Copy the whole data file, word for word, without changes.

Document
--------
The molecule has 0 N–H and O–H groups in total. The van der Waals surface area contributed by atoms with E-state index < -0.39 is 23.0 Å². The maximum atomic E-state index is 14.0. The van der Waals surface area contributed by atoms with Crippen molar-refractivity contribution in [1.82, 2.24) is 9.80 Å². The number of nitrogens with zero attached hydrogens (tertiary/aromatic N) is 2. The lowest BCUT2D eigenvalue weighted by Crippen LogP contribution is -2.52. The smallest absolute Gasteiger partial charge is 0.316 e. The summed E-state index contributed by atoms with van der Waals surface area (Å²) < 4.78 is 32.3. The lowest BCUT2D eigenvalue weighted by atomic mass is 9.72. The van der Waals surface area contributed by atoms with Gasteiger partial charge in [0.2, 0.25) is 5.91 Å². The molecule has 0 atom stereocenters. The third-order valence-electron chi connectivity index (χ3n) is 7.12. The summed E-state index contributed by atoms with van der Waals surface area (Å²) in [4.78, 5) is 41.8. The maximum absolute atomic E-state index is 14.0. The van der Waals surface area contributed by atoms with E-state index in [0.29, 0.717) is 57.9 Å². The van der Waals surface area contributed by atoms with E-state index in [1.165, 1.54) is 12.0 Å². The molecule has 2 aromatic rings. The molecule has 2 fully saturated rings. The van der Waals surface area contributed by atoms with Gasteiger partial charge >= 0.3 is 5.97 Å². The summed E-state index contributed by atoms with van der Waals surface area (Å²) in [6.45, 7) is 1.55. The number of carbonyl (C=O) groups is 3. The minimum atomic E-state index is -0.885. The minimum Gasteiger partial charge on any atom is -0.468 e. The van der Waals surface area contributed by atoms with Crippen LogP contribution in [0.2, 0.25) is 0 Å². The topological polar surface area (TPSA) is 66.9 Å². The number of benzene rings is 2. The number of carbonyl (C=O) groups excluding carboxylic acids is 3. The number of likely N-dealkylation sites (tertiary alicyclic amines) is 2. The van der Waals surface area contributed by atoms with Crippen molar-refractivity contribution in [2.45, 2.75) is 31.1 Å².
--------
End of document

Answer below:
The molecule has 0 N–H and O–H groups in total. The van der Waals surface area contributed by atoms with E-state index < -0.39 is 23.0 Å². The maximum atomic E-state index is 14.0. The van der Waals surface area contributed by atoms with Crippen molar-refractivity contribution in [1.82, 2.24) is 9.80 Å². The number of nitrogens with zero attached hydrogens (tertiary/aromatic N) is 2. The lowest BCUT2D eigenvalue weighted by Crippen LogP contribution is -2.52. The smallest absolute Gasteiger partial charge is 0.316 e. The summed E-state index contributed by atoms with van der Waals surface area (Å²) < 4.78 is 32.3. The lowest BCUT2D eigenvalue weighted by atomic mass is 9.72. The van der Waals surface area contributed by atoms with Gasteiger partial charge in [0.2, 0.25) is 5.91 Å². The molecule has 0 atom stereocenters. The third-order valence-electron chi connectivity index (χ3n) is 7.12. The summed E-state index contributed by atoms with van der Waals surface area (Å²) in [4.78, 5) is 41.8. The maximum absolute atomic E-state index is 14.0. The van der Waals surface area contributed by atoms with E-state index in [0.29, 0.717) is 57.9 Å². The van der Waals surface area contributed by atoms with E-state index in [1.165, 1.54) is 12.0 Å². The molecule has 2 aromatic rings. The molecule has 2 fully saturated rings. The van der Waals surface area contributed by atoms with Gasteiger partial charge >= 0.3 is 5.97 Å². The summed E-state index contributed by atoms with van der Waals surface area (Å²) in [6.45, 7) is 1.55. The number of carbonyl (C=O) groups is 3. The minimum atomic E-state index is -0.885. The minimum Gasteiger partial charge on any atom is -0.468 e. The van der Waals surface area contributed by atoms with Crippen LogP contribution in [0.2, 0.25) is 0 Å². The topological polar surface area (TPSA) is 66.9 Å². The number of benzene rings is 2. The number of carbonyl (C=O) groups excluding carboxylic acids is 3. The number of likely N-dealkylation sites (tertiary alicyclic amines) is 2. The van der Waals surface area contributed by atoms with Crippen molar-refractivity contribution in [2.45, 2.75) is 31.1 Å².